Sermon for Christmas Morn

“For unto you is born this day in the city of David a Saviour,
who is Christ the Lord”

We meet in the contemplative wonder of Christmas morn after all the excitement of Christmas Eve. “And so it was, that while they were there, the days were accomplished that she should be delivered. And she brought forth her first-born son”. He is “the only-begotten of the Father full of grace and truth” as we heard last night from the heights of heaven, as it were. We come to Bethlehem. Why? What does it signify?

We contemplate the great wonder of the unity of God and Man and the whole of the created order. There are the three great masses of Christmas: first, the proclamation and celebration of the eternal Sonship of the child Christ which we heard last night; second, the story of his actual birth made known in the songs of the Angels in the gospel this morning; and, then, later, the Christmas of the Shepherds to whom this angelic news from heavenly heights is proclaimed and made known. The three masses of Christmas present to us something of the fullness of this wonder and delight. Bethlehem is paradise restored, to be sure, but Bethlehem is something more. It inaugurates a new vision and a new life, the new vision and the new life of what has been made known to us, God with us and God for us. “Unto you”, the Angels say to the Shepherds and to us, “unto you is born this day in the city of David a Saviour who is Christ the Lord”.

We are in the company of the Shepherds, it seems; only so, it seems, can we be in the company of the Angels; and even more, unless we are in the company of Angels and Shepherds, we shall not be with the holy Child who comes to us. The Angels proclaim something great and wondrous for us. Their words are strong words of proclamation that point to a wonder and mystery. They say it is for us. And for them? Only through us it seems, for in what they proclaim and make known we see the unity of the whole of creation with its Creator. The Angels, too, are part of that order. They do simply what belongs to their office and being, to their ministry, as it were. They are the messengers, the audible and visible thoughts of God made known to us.

“Fear not”, the Angel says, “for, behold, I bring you good tidings of great joy”. It is the office of Angels to bring the word, the Word of God to us. Here is the greater wonder, the wonder of that Word being with us in the intimacy of the birth of Christ, the intimacy and wonder of the Word made flesh. That community between God and Man signaled in the uniqueness of Christ reveals a wider community, the community of the whole created order at one with God, the Creator. An Angel brings good tidings of great joy to the Shepherds and so to us, but then, “suddenly there was with the angel a multitude of the heavenly host”, a host of Angels and the company of redeemed humanity.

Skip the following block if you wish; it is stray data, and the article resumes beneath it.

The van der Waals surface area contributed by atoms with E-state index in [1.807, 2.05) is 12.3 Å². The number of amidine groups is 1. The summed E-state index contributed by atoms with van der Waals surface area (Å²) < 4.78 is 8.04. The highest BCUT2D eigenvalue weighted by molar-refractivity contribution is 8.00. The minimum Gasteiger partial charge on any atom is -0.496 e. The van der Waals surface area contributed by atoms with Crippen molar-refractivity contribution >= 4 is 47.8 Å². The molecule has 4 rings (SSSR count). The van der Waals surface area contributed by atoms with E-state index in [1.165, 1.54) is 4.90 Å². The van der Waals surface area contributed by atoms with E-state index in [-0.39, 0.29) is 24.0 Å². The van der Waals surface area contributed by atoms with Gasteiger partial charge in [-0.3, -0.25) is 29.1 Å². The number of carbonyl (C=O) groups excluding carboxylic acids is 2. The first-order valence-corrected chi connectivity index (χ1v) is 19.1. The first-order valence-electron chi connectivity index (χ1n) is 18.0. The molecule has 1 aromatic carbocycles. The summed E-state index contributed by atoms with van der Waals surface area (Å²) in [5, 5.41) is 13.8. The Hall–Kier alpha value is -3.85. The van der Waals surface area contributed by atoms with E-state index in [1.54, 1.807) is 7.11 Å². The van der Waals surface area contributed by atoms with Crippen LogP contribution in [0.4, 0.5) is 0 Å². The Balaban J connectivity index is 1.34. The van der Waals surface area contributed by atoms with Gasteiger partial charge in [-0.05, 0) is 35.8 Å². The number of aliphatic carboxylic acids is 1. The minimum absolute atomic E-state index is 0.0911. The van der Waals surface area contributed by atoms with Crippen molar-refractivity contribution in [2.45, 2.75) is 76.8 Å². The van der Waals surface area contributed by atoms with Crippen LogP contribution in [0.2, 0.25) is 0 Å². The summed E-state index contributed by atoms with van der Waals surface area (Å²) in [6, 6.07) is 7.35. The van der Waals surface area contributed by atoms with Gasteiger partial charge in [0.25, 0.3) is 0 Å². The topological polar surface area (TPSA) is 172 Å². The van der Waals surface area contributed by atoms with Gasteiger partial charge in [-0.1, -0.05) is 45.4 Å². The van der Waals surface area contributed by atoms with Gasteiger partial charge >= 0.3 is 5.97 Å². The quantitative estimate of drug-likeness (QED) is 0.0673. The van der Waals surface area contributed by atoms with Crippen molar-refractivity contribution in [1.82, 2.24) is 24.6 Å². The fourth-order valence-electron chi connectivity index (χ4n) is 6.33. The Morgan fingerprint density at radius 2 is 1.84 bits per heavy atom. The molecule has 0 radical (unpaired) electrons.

Heaven and earth are suddenly one, joined in the simplicity and the lowliness of Bethlehem, “though thou art least among the tribes of Judah”, as Micah the prophet says; “though thou art not the least among the princes of Judah”, as Matthew the evangelist says; at once the least and the greatest of cities and places. See, there is even a union of opposites, a resolution of the apparent contradictions between prophet and evangelist in the mystery of Bethlehem!

There is, perhaps, no greater and more symbolic representation of the yearnings of human hearts, “the desire of the nations”, as it were, than what Bethlehem reveals. Here is the truth of every environmental concern, the unity of man with the order of nature, at one with beast and animal. Here is the vision of every social and political concern, the unity of man with man, of man and woman, of adult and child, of rich and poor, of shepherds and kings. Here “the hopes and fears of all the years” are made visible in the simple scene of Bethlehem. The “things into which Angels have longed to look” are made known to us, the very heights of heaven for philosopher and peasant alike to think and sing.

To sing. What we have been given to see on the strength of Angel’s news we are given to sing with Angels’ words. This “heavenly host”, this vision of our humanity redeemed and sanctified, at one with God and his Angels, teach the Shepherds to sing. The Shepherds are the choir of the earth singing the songs of heaven. The unity of Bethlehem issues forth in chorus and music, in hymn and song. It becomes the great song of the liturgy, the Gloria Dei. It is the song which the Angels teach the Shepherds and they, in turn, teach us to sing.

“Good tidings of great joy” have been conveyed to us and what can we do but sing with the Shepherds and the Angels? And what we sing is more than mere words. They are words which must become our lives, our living what we sing, “Glory to God in the highest and on earth peace, good will towards men”.

In the quiet wonder of Christmas morn we come like the Shepherds at an Angel’s bidding to worship and adore. What we have been given to see, we are bidden to sing. Our worship is our life. For what we sing that we must also be, the Word made flesh taking flesh in us by the tenor of our lives. And all because of what we have seen and heard, all because of the Angel’s word and message.

“For unto you is born this day in the city of David a Saviour,
who is Christ the Lord”

Fr. David Curry
Christmas Morn, 2016 (re’05)

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